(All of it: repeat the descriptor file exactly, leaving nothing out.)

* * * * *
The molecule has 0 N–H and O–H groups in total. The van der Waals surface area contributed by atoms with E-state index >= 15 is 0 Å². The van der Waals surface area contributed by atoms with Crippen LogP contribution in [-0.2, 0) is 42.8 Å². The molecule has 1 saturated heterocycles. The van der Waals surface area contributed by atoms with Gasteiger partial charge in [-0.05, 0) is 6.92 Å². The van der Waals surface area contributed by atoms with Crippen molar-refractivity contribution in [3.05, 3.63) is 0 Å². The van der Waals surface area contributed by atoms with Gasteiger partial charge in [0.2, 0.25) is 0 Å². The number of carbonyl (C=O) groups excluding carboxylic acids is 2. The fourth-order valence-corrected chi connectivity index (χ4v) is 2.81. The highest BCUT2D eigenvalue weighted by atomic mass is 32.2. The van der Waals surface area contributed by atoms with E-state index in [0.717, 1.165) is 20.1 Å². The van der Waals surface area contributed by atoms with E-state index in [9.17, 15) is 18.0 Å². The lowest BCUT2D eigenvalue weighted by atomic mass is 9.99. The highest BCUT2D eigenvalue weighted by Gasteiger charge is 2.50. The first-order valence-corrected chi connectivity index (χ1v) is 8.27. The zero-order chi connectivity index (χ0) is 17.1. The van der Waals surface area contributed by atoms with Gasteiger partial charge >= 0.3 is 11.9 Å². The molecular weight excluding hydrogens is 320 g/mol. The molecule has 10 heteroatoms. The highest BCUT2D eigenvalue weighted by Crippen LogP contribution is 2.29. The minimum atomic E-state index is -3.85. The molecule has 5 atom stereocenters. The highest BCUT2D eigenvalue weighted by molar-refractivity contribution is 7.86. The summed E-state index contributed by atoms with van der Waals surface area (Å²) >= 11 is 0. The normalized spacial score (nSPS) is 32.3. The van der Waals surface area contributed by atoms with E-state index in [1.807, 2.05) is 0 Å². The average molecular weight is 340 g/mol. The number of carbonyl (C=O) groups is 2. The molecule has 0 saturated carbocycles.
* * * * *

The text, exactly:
The molecule has 0 N–H and O–H groups in total. The van der Waals surface area contributed by atoms with E-state index >= 15 is 0 Å². The van der Waals surface area contributed by atoms with Crippen LogP contribution in [-0.2, 0) is 42.8 Å². The molecule has 1 saturated heterocycles. The van der Waals surface area contributed by atoms with Gasteiger partial charge in [-0.05, 0) is 6.92 Å². The van der Waals surface area contributed by atoms with Crippen molar-refractivity contribution in [3.05, 3.63) is 0 Å². The van der Waals surface area contributed by atoms with Gasteiger partial charge in [0.2, 0.25) is 0 Å². The number of carbonyl (C=O) groups excluding carboxylic acids is 2. The fourth-order valence-corrected chi connectivity index (χ4v) is 2.81. The highest BCUT2D eigenvalue weighted by atomic mass is 32.2. The van der Waals surface area contributed by atoms with E-state index in [0.717, 1.165) is 20.1 Å². The van der Waals surface area contributed by atoms with E-state index in [9.17, 15) is 18.0 Å². The lowest BCUT2D eigenvalue weighted by atomic mass is 9.99. The highest BCUT2D eigenvalue weighted by Gasteiger charge is 2.50. The first-order valence-corrected chi connectivity index (χ1v) is 8.27. The zero-order chi connectivity index (χ0) is 17.1. The van der Waals surface area contributed by atoms with Gasteiger partial charge >= 0.3 is 11.9 Å². The molecular weight excluding hydrogens is 320 g/mol. The molecule has 10 heteroatoms. The highest BCUT2D eigenvalue weighted by Crippen LogP contribution is 2.29. The minimum atomic E-state index is -3.85. The molecule has 5 atom stereocenters. The highest BCUT2D eigenvalue weighted by molar-refractivity contribution is 7.86. The summed E-state index contributed by atoms with van der Waals surface area (Å²) >= 11 is 0. The normalized spacial score (nSPS) is 32.3. The van der Waals surface area contributed by atoms with E-state index in [1.807, 2.05) is 0 Å². The average molecular weight is 340 g/mol. The number of carbonyl (C=O) groups is 2. The molecule has 0 saturated carbocycles.